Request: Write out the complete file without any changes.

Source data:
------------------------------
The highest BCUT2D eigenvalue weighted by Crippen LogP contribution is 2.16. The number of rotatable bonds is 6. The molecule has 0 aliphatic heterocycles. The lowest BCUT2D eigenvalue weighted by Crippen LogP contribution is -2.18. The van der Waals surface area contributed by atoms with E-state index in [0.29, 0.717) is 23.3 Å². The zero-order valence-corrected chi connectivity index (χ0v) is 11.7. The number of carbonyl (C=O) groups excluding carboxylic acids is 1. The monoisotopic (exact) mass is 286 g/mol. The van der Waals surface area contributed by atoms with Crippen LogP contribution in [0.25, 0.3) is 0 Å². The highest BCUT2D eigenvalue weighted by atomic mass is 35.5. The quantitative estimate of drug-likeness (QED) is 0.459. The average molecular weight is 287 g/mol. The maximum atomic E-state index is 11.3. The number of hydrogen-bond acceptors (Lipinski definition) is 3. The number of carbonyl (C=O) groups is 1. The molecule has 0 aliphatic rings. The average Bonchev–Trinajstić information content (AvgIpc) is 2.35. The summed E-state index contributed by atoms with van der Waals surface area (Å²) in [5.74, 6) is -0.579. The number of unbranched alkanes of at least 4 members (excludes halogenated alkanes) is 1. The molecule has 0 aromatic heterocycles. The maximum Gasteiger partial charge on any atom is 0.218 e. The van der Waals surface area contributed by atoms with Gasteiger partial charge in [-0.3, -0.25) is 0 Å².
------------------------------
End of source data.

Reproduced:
The highest BCUT2D eigenvalue weighted by Crippen LogP contribution is 2.16. The number of rotatable bonds is 6. The molecule has 0 aliphatic heterocycles. The lowest BCUT2D eigenvalue weighted by Crippen LogP contribution is -2.18. The van der Waals surface area contributed by atoms with E-state index in [0.29, 0.717) is 23.3 Å². The zero-order valence-corrected chi connectivity index (χ0v) is 11.7. The number of carbonyl (C=O) groups excluding carboxylic acids is 1. The monoisotopic (exact) mass is 286 g/mol. The van der Waals surface area contributed by atoms with Crippen LogP contribution in [0.25, 0.3) is 0 Å². The highest BCUT2D eigenvalue weighted by atomic mass is 35.5. The quantitative estimate of drug-likeness (QED) is 0.459. The average molecular weight is 287 g/mol. The maximum atomic E-state index is 11.3. The number of hydrogen-bond acceptors (Lipinski definition) is 3. The number of carbonyl (C=O) groups is 1. The molecule has 0 aliphatic rings. The average Bonchev–Trinajstić information content (AvgIpc) is 2.35. The summed E-state index contributed by atoms with van der Waals surface area (Å²) in [5.74, 6) is -0.579. The number of unbranched alkanes of at least 4 members (excludes halogenated alkanes) is 1. The molecule has 0 aromatic heterocycles. The maximum Gasteiger partial charge on any atom is 0.218 e. The van der Waals surface area contributed by atoms with Gasteiger partial charge in [-0.3, -0.25) is 0 Å².